Nova Scotia

Nova Scotia autism panel investigating wait list

Nova Scotia's health minister has appointed an expert panel to make recommendations on how to improve the treatment of children diagnosed with autism.

Doctors, psychologists and others preparing report for government

Health Minister Leo Glavine appointed the panel to improve treatment for kids with autism. (CBC)

Nova Scotia's health minister has appointed an expert panel to make recommendations on how to improve the treatment of children diagnosed with autism.

Leo Glavine says the nine-member panel will research the latest evidence around autism and will report back to him later in the fall with recommendations. 

"We need to make sure that children with autism get the treatment they need at the right age, before they start school," Glavine said in a news release. 

"We know this is an important issue, and we must act quickly. But we also must ensure that our decisions are based on the best available evidence."

The panel includes doctors, psychologists and others who work with children with autism. It comprises:

  • Dr. Dorothy Chitty, psychologist and provincial clinical leader with the Early Intensive Behavioural Intervention Program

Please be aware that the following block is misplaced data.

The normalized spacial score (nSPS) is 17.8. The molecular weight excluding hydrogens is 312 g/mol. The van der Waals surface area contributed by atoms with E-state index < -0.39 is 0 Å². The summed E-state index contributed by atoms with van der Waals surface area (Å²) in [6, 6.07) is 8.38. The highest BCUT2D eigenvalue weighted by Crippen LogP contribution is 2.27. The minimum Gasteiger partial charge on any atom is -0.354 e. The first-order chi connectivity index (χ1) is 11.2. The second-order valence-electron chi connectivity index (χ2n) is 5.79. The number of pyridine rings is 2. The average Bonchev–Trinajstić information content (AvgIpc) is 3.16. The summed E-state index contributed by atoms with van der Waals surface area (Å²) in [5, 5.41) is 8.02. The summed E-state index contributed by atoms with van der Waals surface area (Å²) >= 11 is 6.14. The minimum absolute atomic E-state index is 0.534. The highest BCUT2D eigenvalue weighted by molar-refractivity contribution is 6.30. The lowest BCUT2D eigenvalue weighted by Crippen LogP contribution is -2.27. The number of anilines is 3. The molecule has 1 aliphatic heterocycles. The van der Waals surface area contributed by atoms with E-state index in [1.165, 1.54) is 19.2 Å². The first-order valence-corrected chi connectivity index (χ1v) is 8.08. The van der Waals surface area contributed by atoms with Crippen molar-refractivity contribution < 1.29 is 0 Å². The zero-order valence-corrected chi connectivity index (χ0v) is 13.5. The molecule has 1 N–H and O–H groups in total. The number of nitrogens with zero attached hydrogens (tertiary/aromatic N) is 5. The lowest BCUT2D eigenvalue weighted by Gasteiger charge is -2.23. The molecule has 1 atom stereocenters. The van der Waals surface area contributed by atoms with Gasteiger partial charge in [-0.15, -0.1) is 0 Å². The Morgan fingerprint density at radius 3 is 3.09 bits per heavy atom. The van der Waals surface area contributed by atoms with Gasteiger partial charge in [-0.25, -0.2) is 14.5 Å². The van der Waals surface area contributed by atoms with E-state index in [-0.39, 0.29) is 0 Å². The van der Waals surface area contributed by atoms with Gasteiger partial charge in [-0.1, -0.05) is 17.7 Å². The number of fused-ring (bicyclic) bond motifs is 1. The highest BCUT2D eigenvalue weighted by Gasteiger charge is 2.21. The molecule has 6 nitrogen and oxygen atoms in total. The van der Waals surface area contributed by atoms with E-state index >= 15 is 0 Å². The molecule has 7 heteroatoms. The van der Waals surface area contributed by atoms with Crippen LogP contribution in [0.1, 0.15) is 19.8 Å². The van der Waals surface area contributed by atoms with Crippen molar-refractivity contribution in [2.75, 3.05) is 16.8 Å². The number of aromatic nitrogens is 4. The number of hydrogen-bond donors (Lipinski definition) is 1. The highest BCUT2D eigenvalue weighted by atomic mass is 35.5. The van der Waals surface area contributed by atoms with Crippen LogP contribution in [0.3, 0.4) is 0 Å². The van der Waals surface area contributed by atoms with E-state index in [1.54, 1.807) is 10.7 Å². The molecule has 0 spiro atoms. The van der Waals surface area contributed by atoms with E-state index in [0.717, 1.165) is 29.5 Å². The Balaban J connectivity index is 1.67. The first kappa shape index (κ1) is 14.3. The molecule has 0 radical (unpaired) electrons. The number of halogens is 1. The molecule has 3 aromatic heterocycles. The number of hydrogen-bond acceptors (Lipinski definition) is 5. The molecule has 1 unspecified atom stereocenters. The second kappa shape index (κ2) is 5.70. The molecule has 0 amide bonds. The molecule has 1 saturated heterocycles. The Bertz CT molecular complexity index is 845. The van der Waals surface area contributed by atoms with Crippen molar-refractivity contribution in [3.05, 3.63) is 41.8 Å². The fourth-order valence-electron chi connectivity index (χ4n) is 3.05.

• Dr. Isabel Smith, professor in pediatrics and psychology and neurosciences at Dalhousie University, and psychologist at the IWK Health Centre
  • Teresa Alexander-Arab, speech language pathologist and clinical director at the Nova Scotia Hearing and Speech Centres
  • Dr. Tara Szuszkiewicz, psychologist and clinical leader of the Early Intensive Behavioural Intervention Program for Annapolis Valley Health
  • Cynthia Carroll, executive director, Autism Nova Scotia
  • Norman Donovan, family advocate
  • Nick Phillips, co-ordinator of special needs child care policy and program development for the Education and Early Childhood Development
  • Susan Jozsa, autism consultant, with Education and Early Childhood Development
  • Patricia Murray, special adviser to the associate deputy minister on mental health and addictions, Department of Health and Wellness

The Early Intensive Behavioural Intervention program was introduced in 2005 to help children with autism get treatment before they entered school.

The provincial government says about 130 children participate in the program each year and nearly 200 children are on the wait list. 

"Families with autism find this program extremely valuable," said Isabel Smith. "I'm pleased to be able to work with government to extend the reach of the program, and to put children on the right path as they start school."

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